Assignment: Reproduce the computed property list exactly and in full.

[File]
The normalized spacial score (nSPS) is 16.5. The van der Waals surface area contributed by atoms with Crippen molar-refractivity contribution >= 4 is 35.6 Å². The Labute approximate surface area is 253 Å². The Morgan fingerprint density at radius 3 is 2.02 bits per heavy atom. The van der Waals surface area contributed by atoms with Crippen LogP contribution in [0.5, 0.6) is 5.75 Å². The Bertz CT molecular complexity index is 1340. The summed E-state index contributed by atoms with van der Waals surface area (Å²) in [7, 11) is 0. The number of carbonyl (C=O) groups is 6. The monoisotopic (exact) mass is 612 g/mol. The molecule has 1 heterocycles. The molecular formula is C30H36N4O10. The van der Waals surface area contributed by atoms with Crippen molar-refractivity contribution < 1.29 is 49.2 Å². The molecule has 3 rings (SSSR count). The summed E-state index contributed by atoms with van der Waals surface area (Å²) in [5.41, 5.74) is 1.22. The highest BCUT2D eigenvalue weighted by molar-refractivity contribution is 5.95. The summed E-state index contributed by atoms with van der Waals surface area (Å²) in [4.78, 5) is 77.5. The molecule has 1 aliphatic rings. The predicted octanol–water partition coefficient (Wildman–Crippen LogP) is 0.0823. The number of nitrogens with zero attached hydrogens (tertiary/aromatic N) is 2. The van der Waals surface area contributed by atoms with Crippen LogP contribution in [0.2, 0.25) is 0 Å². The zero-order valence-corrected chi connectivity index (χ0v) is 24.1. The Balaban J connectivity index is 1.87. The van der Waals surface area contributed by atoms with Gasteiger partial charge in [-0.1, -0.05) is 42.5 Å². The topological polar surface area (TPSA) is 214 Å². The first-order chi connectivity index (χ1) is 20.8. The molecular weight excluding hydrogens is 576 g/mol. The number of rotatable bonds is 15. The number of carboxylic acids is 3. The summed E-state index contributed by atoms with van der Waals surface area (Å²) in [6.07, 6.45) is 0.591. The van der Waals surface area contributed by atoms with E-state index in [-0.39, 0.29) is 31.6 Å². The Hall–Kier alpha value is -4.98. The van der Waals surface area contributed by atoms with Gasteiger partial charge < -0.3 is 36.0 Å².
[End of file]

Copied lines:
The normalized spacial score (nSPS) is 16.5. The van der Waals surface area contributed by atoms with Crippen molar-refractivity contribution >= 4 is 35.6 Å². The Labute approximate surface area is 253 Å². The Morgan fingerprint density at radius 3 is 2.02 bits per heavy atom. The van der Waals surface area contributed by atoms with Crippen LogP contribution in [0.5, 0.6) is 5.75 Å². The Bertz CT molecular complexity index is 1340. The summed E-state index contributed by atoms with van der Waals surface area (Å²) in [7, 11) is 0. The number of carbonyl (C=O) groups is 6. The monoisotopic (exact) mass is 612 g/mol. The molecule has 1 heterocycles. The molecular formula is C30H36N4O10. The van der Waals surface area contributed by atoms with Crippen molar-refractivity contribution < 1.29 is 49.2 Å². The molecule has 3 rings (SSSR count). The summed E-state index contributed by atoms with van der Waals surface area (Å²) in [5.41, 5.74) is 1.22. The highest BCUT2D eigenvalue weighted by molar-refractivity contribution is 5.95. The summed E-state index contributed by atoms with van der Waals surface area (Å²) in [4.78, 5) is 77.5. The molecule has 1 aliphatic rings. The predicted octanol–water partition coefficient (Wildman–Crippen LogP) is 0.0823. The number of nitrogens with zero attached hydrogens (tertiary/aromatic N) is 2. The van der Waals surface area contributed by atoms with Crippen LogP contribution in [0.2, 0.25) is 0 Å². The zero-order valence-corrected chi connectivity index (χ0v) is 24.1. The Balaban J connectivity index is 1.87. The van der Waals surface area contributed by atoms with Gasteiger partial charge in [-0.1, -0.05) is 42.5 Å². The topological polar surface area (TPSA) is 214 Å². The first-order chi connectivity index (χ1) is 20.8. The molecular weight excluding hydrogens is 576 g/mol. The number of rotatable bonds is 15. The number of carboxylic acids is 3. The summed E-state index contributed by atoms with van der Waals surface area (Å²) in [6.07, 6.45) is 0.591. The van der Waals surface area contributed by atoms with E-state index in [-0.39, 0.29) is 31.6 Å². The Hall–Kier alpha value is -4.98. The van der Waals surface area contributed by atoms with Gasteiger partial charge < -0.3 is 36.0 Å².